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Vantrue OnDash N4 dash cam hands-on: Three-channel camera with great all-round vision

Written by Eileen Brown, Contributor
Hands on with the Vantrue OnDash N4 dash cam three channels in one with great all-round vision zdnet

Vantrue OnDash N4 3-channel dash camera

7.7 / 5

pros and cons

  • Minimal lensing
  • Front, rear, and interior camera included
  • Good night vison
  • No lane departure warning
  • GPS module add-on cost

The OnDash N4 dash cam from Vantrue is a nice-looking, unobtrusive camera that records in-car and in-front views in the same compact unit with a rear camera too in the box.

Inside the box, there is the dash cam, suction cup mount, car charging cable, and a USB-Type C cable. There is also a rear camera and a sticky pad to fix the camera to the window. There is a quick start guide as well.  The user manual is comprehensive and well written, with a detailed explanation of all the buttons, ports, and lights on the camera.

The camera does not have a memory card, and Vantrue recommends using memory cards from 32GB to 256GB and formatting it once per month to keep it in good condition and extend its life. 

The OnDash N4 is marketed as a three-channel camera that can record front, interior, and rear at the same time using 1440px (front), 1080 px (interior), and 1080px (rear) resolution at 30fps video. 

You can also configure it for dual recording mode with 4K+1080P (front and interior or front and rear) resolution or single front recording mode with 4K resolution.

Hands on with the Vantrue OnDash N4 dash cam three channels in one with great all-round vision zdnet
Eileen Brown

You can also configure the interior and behind the car cameras, or use the front camera on its own. Although, if you have paid almost $260 for the unit, you might as well take advantage of all three cameras supplied.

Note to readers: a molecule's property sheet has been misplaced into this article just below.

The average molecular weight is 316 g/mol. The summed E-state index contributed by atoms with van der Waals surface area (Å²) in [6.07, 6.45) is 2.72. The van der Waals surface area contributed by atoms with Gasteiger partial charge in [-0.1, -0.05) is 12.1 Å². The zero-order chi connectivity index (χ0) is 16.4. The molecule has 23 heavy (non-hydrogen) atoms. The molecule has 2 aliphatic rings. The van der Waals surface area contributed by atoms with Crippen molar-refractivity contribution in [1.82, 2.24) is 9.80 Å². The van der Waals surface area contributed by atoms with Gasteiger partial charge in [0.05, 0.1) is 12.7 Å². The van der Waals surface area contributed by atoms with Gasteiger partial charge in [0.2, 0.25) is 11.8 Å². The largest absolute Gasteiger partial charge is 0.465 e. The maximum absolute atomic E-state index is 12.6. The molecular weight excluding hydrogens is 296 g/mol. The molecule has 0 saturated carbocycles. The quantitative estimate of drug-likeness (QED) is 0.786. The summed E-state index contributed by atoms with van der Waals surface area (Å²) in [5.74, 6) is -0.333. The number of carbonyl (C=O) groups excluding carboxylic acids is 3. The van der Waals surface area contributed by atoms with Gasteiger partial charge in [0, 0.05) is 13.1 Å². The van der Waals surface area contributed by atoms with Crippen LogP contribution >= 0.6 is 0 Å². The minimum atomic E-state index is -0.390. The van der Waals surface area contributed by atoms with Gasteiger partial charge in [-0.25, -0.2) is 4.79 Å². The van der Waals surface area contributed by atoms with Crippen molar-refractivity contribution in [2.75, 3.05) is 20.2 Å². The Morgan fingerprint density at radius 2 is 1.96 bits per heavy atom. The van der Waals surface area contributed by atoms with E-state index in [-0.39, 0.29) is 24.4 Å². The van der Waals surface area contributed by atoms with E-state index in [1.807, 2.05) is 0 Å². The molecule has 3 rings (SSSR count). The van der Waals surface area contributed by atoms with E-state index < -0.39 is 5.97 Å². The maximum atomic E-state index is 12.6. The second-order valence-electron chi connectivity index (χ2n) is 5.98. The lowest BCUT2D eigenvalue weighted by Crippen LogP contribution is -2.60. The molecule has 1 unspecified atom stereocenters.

I also like the fact you can set the camera to record time-lapse images instead of video to create a video montage.

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The front camera is a Sony STARVIS 5M CMOS with an f1.4 lens which gives a 155-degree wide-angle view. There is a Sony STARVIS 2M CMOS f1.8 lens for the rearview with a 160-degree wide-angle, and four infrared lights for the in-car view with 165 degrees wide angle.

The rear screen is 2.45-inch IPS LCD with easy to use buttons. Once set -- you can forget about the camera -- unless you have driven down bumpy roads. All bumps will be recorded as collisions, locking the video loop. It will not be overwritten if the SD card gets full.

If the camera is hardwired and connects to the car battery, the OnDash N4 will also monitor your car continually until the car battery runs down. It will detect movement in front of the vehicle, and if it detects a collision, it will turn on the camera to record events.

You can configure the loop recording for one, three, or five minutes or switch loop recording off. Other buttons allow you to test the sensitivity, add audio, change collision detection, and motion detection options, and change the resolution for each camera.

You can also toggle GPS settings on or off if you have bought an optional GPS receiver. If you have this, you can track the route, location, and speed.

I love the fact that I can use the camera as a reversing camera for the car -- to see what is behind the car if you have a poor view out of the back window.

The OnDash N4's vision at night is really impressive. The video is clear and number plates are easy to read. During the day, the front and rear views are excellent and there is minimal lensing of the image.

Hands on with the Vantrue OnDash N4 dash cam three channels in one with great all-round vision zdnet
Eileen Brown

Vantrue says that the camera uses a capacitor instead of lithium batteries, which the company claims will give the camera a longer life span than lithium-ion batteries in other dash cams.. I did not have the opportunity to prove if this was true or not.

I did not have the opportunity to drive too much with this camera, as I tested it during lockdown. But during the limited time I tested this, I was impressed with its features. 

For $260, you can get a three-channel camera to watch what is happening both outside -- and inside your car.